Saturday, January 26, 2008

Overview of Tidal Energy

Author: Rick Chapo

As the world looks for alternative fuel sources, tidal energy is starting to attract attention again. Following is an overview of tidal energy.

Overview of Tidal Energy

If you have ever lived near the ocean, you know about tides. Like clockwork, the tide rolls in and out moving massive amounts of water from here to there and back again. This massive movement of water also happens to contain a huge amount of energy. If the power of the tides could be converted to usable energy, many think tidal energy would be the answer to many of the energy problems in the world.

There are two basic theories on how to convert tides into power. The first involves converting the power of the horizontal movement of the water into electricity. The second involves producing energy from the rise and drop of water levels. With our vast knowledge of hydroelectricity production with dams, converting moving water is currently the favored technology.

With hydropower, energy is produced by passing moving water through turbines which spin and create electricity. While this may seem an obvious way to go after tidal power, there are some inherent problems. First, tidal water moves much slower. Second, the energy in tides are spread across great areas, to wit, the energy in the amount of water that would pass through even a large pipe is relatively small. This technological quagmire has never been solved, but a new approach is gaining adherents.

One new approach incorporates the dam principals in hydroelectric production. The idea is to let water come in when the tide is rising and then prevent it from leaving when the tide goes out. Doors are used to cut off the water. The water is then diverted into pipes with turbines and you essentially have hydroelectric power.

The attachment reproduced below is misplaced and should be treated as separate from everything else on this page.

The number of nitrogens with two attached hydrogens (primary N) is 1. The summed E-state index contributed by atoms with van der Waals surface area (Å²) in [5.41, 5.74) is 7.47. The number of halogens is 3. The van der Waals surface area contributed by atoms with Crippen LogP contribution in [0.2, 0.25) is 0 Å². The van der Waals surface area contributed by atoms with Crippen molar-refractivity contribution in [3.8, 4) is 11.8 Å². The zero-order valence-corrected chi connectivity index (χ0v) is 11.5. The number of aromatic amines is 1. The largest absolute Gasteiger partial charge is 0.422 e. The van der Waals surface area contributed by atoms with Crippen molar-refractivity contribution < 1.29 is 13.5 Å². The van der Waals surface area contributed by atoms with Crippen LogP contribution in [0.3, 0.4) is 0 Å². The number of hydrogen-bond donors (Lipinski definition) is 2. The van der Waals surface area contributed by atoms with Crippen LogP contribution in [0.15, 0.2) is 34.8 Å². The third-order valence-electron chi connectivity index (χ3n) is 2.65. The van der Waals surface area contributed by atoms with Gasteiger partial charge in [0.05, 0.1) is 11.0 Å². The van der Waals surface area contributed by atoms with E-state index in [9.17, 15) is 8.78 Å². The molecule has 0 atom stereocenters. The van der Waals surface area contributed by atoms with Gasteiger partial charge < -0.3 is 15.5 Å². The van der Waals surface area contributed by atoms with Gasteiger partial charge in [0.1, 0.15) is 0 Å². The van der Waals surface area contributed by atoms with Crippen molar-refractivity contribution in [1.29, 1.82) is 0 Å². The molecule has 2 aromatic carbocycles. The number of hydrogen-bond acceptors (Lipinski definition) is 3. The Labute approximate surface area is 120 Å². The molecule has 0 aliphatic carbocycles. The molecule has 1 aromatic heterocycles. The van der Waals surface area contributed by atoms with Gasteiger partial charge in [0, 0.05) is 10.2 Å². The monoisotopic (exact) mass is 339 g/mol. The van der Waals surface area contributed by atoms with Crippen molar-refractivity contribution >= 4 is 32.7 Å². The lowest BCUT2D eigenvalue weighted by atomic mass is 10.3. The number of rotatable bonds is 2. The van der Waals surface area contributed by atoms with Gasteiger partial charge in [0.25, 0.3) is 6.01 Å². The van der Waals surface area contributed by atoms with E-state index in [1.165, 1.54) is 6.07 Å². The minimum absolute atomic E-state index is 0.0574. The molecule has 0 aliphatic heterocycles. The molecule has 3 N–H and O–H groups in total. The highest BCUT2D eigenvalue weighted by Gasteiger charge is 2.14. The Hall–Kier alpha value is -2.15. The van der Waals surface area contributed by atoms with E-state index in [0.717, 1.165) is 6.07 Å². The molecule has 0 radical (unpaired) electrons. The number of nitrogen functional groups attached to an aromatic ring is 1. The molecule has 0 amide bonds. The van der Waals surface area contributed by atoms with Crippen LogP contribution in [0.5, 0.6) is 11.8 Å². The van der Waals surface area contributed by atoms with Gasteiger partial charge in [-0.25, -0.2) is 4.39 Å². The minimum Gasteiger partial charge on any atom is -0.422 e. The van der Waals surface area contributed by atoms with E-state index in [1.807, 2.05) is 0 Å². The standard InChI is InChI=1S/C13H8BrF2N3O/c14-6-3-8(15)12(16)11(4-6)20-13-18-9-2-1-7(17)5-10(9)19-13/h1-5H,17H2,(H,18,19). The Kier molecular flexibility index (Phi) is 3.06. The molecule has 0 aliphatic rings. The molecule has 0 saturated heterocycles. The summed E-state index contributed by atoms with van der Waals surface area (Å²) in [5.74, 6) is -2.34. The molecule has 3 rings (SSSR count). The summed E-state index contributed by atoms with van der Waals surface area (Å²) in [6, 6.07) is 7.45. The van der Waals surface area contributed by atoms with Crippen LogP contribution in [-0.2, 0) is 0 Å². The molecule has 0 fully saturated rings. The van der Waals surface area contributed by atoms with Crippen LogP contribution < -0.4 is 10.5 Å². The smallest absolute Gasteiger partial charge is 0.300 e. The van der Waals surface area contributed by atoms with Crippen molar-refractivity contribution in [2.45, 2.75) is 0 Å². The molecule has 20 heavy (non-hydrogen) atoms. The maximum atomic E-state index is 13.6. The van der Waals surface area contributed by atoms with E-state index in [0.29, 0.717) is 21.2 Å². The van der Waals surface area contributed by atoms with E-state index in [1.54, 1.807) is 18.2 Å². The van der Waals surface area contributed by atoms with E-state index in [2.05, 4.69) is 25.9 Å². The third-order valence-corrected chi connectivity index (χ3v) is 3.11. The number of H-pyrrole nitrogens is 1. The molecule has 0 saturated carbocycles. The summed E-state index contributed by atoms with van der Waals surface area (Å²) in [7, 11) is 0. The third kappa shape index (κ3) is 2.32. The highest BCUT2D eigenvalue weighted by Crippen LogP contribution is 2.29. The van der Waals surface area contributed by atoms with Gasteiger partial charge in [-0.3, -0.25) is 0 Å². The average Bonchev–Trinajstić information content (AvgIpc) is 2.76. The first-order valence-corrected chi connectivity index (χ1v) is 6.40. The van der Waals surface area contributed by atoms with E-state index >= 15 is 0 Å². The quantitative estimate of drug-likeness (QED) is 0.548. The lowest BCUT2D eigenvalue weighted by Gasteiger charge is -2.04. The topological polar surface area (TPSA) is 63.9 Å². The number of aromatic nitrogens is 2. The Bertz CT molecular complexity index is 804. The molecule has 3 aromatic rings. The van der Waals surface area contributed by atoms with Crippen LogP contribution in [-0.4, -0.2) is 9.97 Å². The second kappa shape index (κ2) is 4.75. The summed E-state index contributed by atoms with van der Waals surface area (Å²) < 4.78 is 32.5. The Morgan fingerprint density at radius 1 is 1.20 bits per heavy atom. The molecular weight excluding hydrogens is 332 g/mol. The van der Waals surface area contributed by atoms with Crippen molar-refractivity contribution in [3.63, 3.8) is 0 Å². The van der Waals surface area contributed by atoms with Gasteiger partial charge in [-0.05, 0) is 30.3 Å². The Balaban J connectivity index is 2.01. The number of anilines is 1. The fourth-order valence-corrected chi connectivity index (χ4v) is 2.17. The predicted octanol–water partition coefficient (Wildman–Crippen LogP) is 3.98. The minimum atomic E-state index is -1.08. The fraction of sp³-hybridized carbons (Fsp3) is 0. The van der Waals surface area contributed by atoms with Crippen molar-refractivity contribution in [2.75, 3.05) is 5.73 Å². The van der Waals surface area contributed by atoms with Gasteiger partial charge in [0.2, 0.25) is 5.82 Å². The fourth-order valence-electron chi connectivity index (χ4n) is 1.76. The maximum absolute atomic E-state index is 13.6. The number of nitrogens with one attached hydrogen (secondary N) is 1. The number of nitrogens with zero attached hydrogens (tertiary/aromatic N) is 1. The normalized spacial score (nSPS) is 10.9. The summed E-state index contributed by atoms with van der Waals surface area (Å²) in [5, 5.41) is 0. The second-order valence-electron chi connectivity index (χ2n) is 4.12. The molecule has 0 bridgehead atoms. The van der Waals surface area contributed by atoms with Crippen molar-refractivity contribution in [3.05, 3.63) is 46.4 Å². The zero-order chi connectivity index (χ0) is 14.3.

There are a few problems with this approach. First, the tidal area is devastated because the natural cycle is interrupted. Second, the volume of moving water is reduced because the dam can't be built with a large enough opening to allow all water to enter. Third, the inherent corrosive nature of salt water leads too much higher maintenance costs or at least is forecast to do so.

The advantage of tidal energy is it is extremely reliable and predictable. Orbital issues involving the moon cause tides. Although the moon is slowly moving away from the Earth, the sun is expected to burn out before it gets very far away. Regardless, this means tides are highly predictable from both size and time aspects. In fact, you can go to any surf store and pick up a tide table.

The tidal energy platform has a lot of potential if technological issues can be overcome. To date, Japan and a few European countries are the only ones researching solutions.

About the author: Rick Chapo is with SolarCompanies.com, a directory of solar energy companies. Visit us to read more articles on solar power and fac ts about tidal energy .

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